John Tomich recently walked into a retail store hoping to replace the ripped suit jacket he purchased through the store’s website last year. But the sales associate couldn’t find any information about his purchase history.
Without the jacket in hand, the associate didn’t know which garment Tomich wanted to replace and whether the store had it in stock.
That’s the kind of headache Tomich, chief executive of e-commerce services company Onestop Internet in Rancho Dominguez, wants to help his clients avoid. The company has lately been developing technology that will link a retailer’s online business with its brick-and-mortar stores – the basic definition of retail’s latest buzzword, “omnichannel.”
“It’s an overused cliché,” Tomich said. “But we’re investing in the technology to be able to do that. We listened to our clients and that’s what they’re asking for.”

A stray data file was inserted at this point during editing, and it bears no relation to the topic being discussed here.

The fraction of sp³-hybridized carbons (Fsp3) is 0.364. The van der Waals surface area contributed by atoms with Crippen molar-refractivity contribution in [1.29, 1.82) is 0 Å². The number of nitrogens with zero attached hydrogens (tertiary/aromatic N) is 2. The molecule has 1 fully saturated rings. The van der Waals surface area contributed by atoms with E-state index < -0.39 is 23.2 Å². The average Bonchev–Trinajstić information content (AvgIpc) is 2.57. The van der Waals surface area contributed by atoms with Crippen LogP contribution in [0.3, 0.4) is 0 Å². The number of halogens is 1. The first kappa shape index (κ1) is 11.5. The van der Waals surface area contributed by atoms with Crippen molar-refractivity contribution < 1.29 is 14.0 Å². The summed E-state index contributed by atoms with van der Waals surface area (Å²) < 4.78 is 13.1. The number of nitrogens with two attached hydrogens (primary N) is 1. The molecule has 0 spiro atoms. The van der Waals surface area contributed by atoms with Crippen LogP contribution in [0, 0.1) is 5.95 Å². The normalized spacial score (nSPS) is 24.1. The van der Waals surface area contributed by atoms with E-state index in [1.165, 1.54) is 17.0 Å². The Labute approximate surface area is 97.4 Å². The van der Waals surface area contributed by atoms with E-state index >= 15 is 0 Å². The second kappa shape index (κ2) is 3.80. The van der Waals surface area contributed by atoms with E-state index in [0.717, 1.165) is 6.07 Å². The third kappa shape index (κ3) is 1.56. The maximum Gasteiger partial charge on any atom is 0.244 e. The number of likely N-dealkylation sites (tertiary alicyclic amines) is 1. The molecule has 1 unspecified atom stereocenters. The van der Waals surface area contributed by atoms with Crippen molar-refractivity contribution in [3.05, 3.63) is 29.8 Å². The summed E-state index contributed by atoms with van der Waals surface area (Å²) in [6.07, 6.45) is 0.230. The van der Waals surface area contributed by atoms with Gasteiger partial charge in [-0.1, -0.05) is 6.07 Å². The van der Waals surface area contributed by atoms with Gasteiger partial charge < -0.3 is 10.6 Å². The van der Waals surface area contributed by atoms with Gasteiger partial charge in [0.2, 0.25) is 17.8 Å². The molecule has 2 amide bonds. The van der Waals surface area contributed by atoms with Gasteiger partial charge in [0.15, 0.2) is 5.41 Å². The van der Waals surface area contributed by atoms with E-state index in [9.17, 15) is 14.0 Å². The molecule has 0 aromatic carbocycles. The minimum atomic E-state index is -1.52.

Onestop got its start helping brands manage their e-commerce operations, from fulfillment services to web design. But as brands manage more of their online business themselves, Onestop is trying to hold on to clients by expanding its business into developing omnichannel software for its clients.
The idea is to make shopping, both in store and online, more convenient for shoppers by helping retailers see all of their inventory – whether in an e-commerce warehouse or a retail store – in one place and keep track of what a customer has purchased over time.
Take Tomich and his suit jacket: Because the retailer didn’t know what he was trying to replace, Tomich had to retrieve the torn item and return to the store – an inconvenience he said could cost the retailer a sale.